# more integrals

• Oct 16th 2011, 10:49 AM
Random Variable
more integrals
Don't hide solutions.

1) $\displaystyle \int_{0}^{\frac{\pi}{2}}} \frac{\arctan(\sin x)}{\sin x} \ dx$

2) $\displaystyle \int^{\infty}_{0} \frac{\sin x \ln x}{x} \ dx$

3) $\displaystyle \int_{0}^{\frac{\pi}{2}}} \ln(\cos x) \ln(\sin x) \cos x \sin x \ dx$
• Oct 16th 2011, 12:34 PM
Random Variable
Re: more integrals
• Oct 17th 2011, 03:36 PM
uniquesailor
Re: more integrals
• Oct 17th 2011, 11:46 PM
FernandoRevilla
Re: more integrals
We have $\displaystyle \lim_{x\to 0^+}\frac{\arctan(\lambda \sin x)}{\sin x}=\ldots=\lambda$ , so the following function is well defined (by means of a convergent integral):

$\displaystyle I:[0,+\infty)\to \mathbb{R},\;\;I(\lambda)=\int_0^{\pi/2}\frac{\arctan (\lambda \sin x)}{\sin x}dx$

Then $\displaystyle I'(\lambda)=\int_0^{\pi/2}\frac{dx}{1+\lambda^2\sin^2 x}$

Using the substitution $\displaystyle t=\tan x$:

$\displaystyle I'(\lambda)=\int_0^{+\infty}\frac{ \frac{dt}{1+t^2} }{ 1+\frac{\lambda^2 t^2}{1+t^2} }=\int_0^{+\infty}\frac{dt}{(1+\lambda^2)t^2+1}$

Using the substitution $\displaystyle u=\sqrt{1+\lambda^2}t$:

$\displaystyle I'(\lambda)=\frac{1}{\sqrt{1+\lambda^2}}\int_{0}^{ +\infty}\frac{du}{u^2+1}=\frac{1}{\sqrt{1+\lambda^ 2}}\dfrac{\pi}{2}$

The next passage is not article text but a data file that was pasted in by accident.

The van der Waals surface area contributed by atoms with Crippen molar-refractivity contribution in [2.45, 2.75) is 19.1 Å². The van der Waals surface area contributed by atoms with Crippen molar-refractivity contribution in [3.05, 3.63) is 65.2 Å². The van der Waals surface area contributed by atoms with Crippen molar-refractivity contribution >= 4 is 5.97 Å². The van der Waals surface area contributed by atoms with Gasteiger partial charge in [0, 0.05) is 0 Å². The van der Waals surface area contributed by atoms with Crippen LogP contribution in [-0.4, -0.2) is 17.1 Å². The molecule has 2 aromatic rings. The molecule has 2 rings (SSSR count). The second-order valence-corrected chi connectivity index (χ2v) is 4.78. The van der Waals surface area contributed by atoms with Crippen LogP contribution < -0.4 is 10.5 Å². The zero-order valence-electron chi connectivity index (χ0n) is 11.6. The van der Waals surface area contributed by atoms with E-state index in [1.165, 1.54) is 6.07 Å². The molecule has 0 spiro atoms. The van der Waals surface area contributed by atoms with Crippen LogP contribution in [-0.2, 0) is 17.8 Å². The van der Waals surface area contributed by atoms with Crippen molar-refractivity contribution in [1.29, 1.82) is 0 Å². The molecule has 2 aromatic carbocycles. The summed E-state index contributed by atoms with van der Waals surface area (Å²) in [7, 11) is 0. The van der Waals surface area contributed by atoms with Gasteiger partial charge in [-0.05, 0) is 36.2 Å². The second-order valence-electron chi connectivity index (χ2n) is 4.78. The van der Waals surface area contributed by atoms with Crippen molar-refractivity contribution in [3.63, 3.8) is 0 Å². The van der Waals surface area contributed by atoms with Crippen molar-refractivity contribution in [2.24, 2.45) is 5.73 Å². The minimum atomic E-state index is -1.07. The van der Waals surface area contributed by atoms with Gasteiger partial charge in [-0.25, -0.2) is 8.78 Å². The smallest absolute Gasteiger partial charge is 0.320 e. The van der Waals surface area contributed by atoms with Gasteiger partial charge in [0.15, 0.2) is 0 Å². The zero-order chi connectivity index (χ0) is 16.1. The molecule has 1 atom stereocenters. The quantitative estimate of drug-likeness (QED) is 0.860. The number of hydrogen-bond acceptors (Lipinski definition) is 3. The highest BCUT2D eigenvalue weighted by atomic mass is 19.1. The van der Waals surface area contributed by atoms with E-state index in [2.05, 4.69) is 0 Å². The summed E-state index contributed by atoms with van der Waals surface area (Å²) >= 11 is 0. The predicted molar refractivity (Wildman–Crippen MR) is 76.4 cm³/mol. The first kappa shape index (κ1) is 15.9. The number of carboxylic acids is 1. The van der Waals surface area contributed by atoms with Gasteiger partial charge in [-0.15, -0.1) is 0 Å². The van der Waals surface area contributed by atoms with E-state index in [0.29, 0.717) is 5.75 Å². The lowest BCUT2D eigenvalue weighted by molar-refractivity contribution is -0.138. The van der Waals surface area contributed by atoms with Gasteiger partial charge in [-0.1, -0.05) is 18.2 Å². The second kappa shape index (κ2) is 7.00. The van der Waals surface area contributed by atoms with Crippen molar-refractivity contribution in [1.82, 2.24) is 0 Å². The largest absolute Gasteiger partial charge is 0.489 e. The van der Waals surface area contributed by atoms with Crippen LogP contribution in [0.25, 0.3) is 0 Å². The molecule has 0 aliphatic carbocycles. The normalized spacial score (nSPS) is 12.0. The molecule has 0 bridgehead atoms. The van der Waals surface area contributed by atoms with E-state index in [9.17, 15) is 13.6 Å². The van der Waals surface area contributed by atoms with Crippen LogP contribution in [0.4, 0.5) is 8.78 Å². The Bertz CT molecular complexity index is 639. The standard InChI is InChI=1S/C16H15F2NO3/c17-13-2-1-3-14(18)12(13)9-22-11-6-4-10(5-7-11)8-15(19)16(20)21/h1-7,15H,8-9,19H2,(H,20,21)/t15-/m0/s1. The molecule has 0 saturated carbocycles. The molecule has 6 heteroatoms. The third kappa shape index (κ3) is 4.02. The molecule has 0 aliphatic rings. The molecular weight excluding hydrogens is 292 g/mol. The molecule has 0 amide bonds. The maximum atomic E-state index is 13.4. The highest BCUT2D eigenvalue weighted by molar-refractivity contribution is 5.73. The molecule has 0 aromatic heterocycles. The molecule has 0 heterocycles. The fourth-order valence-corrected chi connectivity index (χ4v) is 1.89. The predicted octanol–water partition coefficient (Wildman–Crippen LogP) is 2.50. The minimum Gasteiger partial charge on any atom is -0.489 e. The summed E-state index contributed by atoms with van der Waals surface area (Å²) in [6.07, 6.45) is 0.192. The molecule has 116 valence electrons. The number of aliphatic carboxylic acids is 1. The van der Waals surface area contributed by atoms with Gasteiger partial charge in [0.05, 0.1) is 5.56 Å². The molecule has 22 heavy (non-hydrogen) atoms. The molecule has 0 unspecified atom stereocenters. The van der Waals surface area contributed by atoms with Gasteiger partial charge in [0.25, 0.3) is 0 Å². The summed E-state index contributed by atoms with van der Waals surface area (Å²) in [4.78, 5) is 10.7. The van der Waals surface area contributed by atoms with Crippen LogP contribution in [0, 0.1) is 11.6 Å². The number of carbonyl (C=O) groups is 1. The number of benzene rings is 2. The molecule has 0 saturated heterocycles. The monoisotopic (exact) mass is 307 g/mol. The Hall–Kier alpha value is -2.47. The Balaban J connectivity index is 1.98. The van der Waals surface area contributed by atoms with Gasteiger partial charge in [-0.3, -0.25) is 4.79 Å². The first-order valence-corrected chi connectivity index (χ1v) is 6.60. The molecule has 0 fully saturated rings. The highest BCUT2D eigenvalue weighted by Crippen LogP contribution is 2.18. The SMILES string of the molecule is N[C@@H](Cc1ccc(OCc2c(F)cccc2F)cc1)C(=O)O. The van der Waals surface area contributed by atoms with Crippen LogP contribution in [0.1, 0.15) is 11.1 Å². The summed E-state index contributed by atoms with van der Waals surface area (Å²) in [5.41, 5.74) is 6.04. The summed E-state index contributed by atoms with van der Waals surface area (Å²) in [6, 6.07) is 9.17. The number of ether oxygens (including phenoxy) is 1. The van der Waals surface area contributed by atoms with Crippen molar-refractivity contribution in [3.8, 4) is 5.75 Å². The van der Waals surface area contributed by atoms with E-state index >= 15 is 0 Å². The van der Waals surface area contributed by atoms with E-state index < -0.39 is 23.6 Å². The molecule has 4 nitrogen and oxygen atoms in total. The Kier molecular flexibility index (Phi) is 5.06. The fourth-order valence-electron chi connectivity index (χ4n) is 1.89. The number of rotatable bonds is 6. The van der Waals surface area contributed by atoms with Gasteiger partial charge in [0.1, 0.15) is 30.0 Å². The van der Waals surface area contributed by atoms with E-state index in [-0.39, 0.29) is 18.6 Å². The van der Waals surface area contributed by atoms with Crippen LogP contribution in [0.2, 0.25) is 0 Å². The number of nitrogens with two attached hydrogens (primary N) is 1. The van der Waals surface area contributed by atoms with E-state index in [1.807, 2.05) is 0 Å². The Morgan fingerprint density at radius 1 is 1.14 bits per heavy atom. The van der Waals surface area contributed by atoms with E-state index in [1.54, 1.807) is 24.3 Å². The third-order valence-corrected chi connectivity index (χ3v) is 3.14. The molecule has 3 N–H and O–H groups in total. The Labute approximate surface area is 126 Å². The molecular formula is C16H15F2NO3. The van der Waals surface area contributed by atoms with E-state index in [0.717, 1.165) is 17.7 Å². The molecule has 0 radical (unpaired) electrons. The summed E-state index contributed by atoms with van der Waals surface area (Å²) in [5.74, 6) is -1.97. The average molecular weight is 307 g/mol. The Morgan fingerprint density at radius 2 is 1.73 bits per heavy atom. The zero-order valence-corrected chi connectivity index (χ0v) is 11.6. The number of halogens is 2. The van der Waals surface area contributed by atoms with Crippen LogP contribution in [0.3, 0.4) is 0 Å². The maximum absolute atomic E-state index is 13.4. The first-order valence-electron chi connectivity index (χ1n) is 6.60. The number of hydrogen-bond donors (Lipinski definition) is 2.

Integrating both sides:

$\displaystyle I(\lambda)=\dfrac{\pi}{2}\log |\lambda+\sqrt{\lambda^2+1}|+C$

For $\displaystyle \lambda=0$ we have $\displaystyle 0=0+C$ that is, $\displaystyle C=0$. Then, $\displaystyle I(\lambda)=\dfrac{\pi}{2}\log |\lambda+\sqrt{\lambda^2+1}|$.

As a consequence:

$\displaystyle \int_0^{\pi/2}\frac{\arctan (\sin x)}{\sin x}dx=I(1)=\dfrac{\pi}{2}\log (1+\sqrt{2})=\boxed{\dfrac{\pi}{2}\sinh^{-1}(1)}$
• Dec 5th 2011, 12:10 AM
simplependulum
Re: more integrals
Consider $\displaystyle ab = \frac{1}{2}[a^2 + b^2 - (a-b)^2]$ , we have

$\displaystyle \ln[\sin(x)]\ln[\cos(x)] = \frac{1}{2} \left( \ln^2[\sin(x)] + \ln^2[\cos(x)] - \ln^2[\tan(x)] \right)$

$\displaystyle \int_0^{\frac{\pi}{2}}\ln^2[\sin(x)] \sin(x)\cos(x) ~dx$

$\displaystyle = \int_0^{\frac{\pi}{2}}\ln^2[\cos(x)]\sin(x)\cos(x) ~dx = \int_0^1 x\ln^2(x)~dx = \frac{1}{4}$

$\displaystyle \int_0^{\frac{\pi}{2}}\ln^2[\tan(x)] \sin(x)\cos(x) ~dx$

$\displaystyle = \int_0^{\infty} \frac{x \ln^2(x)}{(x^2+1)^2}~dx$

$\displaystyle = 2 \int_0^1 \frac{x \ln^2(x)}{(x^2+1)^2}~dx$

$\displaystyle = \left[ \frac{x^2\ln^2(x)}{x^2+ 1}\right]_0^1 - 2\int_0^1 \frac{x\ln(x)}{x^2+1}~dx = \frac{\pi^2}{24}$

so the answer is $\displaystyle \frac{1}{4} - \frac{\pi^2}{48}$
• Mar 4th 2012, 11:19 PM
sbhatnagar
Re: more integrals
Quote:

Originally Posted by uniquesailor

Can you explain what is 'MAZ identity'?